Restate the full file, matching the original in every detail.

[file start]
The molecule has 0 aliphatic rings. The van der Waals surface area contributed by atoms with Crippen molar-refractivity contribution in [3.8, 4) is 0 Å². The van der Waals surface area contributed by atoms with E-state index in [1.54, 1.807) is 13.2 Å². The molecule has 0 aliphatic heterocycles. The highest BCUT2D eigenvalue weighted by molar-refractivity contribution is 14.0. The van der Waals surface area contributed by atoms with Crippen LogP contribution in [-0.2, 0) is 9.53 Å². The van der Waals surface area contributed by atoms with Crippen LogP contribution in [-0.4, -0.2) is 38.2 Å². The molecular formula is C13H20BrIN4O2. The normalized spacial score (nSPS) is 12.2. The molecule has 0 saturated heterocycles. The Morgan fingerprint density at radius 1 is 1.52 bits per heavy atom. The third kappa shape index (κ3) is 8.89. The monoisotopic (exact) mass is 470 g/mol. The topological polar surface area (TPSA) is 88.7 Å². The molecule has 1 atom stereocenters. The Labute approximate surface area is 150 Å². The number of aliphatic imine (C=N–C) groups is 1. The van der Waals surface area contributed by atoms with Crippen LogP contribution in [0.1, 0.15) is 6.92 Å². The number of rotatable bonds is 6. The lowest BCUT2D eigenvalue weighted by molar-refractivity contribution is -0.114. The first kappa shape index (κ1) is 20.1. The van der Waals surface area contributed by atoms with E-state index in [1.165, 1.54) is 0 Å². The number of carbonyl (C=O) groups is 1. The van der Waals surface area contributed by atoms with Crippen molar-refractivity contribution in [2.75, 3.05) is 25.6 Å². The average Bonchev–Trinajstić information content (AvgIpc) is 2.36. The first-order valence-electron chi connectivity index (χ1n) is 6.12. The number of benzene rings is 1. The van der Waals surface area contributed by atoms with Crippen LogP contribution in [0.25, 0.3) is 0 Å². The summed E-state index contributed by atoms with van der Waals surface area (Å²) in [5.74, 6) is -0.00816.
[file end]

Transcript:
The molecule has 0 aliphatic rings. The van der Waals surface area contributed by atoms with Crippen molar-refractivity contribution in [3.8, 4) is 0 Å². The van der Waals surface area contributed by atoms with E-state index in [1.54, 1.807) is 13.2 Å². The molecule has 0 aliphatic heterocycles. The highest BCUT2D eigenvalue weighted by molar-refractivity contribution is 14.0. The van der Waals surface area contributed by atoms with Crippen LogP contribution in [-0.2, 0) is 9.53 Å². The van der Waals surface area contributed by atoms with Crippen LogP contribution in [-0.4, -0.2) is 38.2 Å². The molecular formula is C13H20BrIN4O2. The normalized spacial score (nSPS) is 12.2. The molecule has 0 saturated heterocycles. The Morgan fingerprint density at radius 1 is 1.52 bits per heavy atom. The third kappa shape index (κ3) is 8.89. The monoisotopic (exact) mass is 470 g/mol. The topological polar surface area (TPSA) is 88.7 Å². The molecule has 1 atom stereocenters. The Labute approximate surface area is 150 Å². The number of aliphatic imine (C=N–C) groups is 1. The van der Waals surface area contributed by atoms with Crippen LogP contribution in [0.1, 0.15) is 6.92 Å². The number of rotatable bonds is 6. The lowest BCUT2D eigenvalue weighted by molar-refractivity contribution is -0.114. The first kappa shape index (κ1) is 20.1. The van der Waals surface area contributed by atoms with E-state index in [1.165, 1.54) is 0 Å². The number of carbonyl (C=O) groups is 1. The van der Waals surface area contributed by atoms with Crippen molar-refractivity contribution in [2.75, 3.05) is 25.6 Å². The average Bonchev–Trinajstić information content (AvgIpc) is 2.36. The first-order valence-electron chi connectivity index (χ1n) is 6.12. The number of benzene rings is 1. The van der Waals surface area contributed by atoms with Crippen LogP contribution in [0.25, 0.3) is 0 Å². The summed E-state index contributed by atoms with van der Waals surface area (Å²) in [5.74, 6) is -0.00816.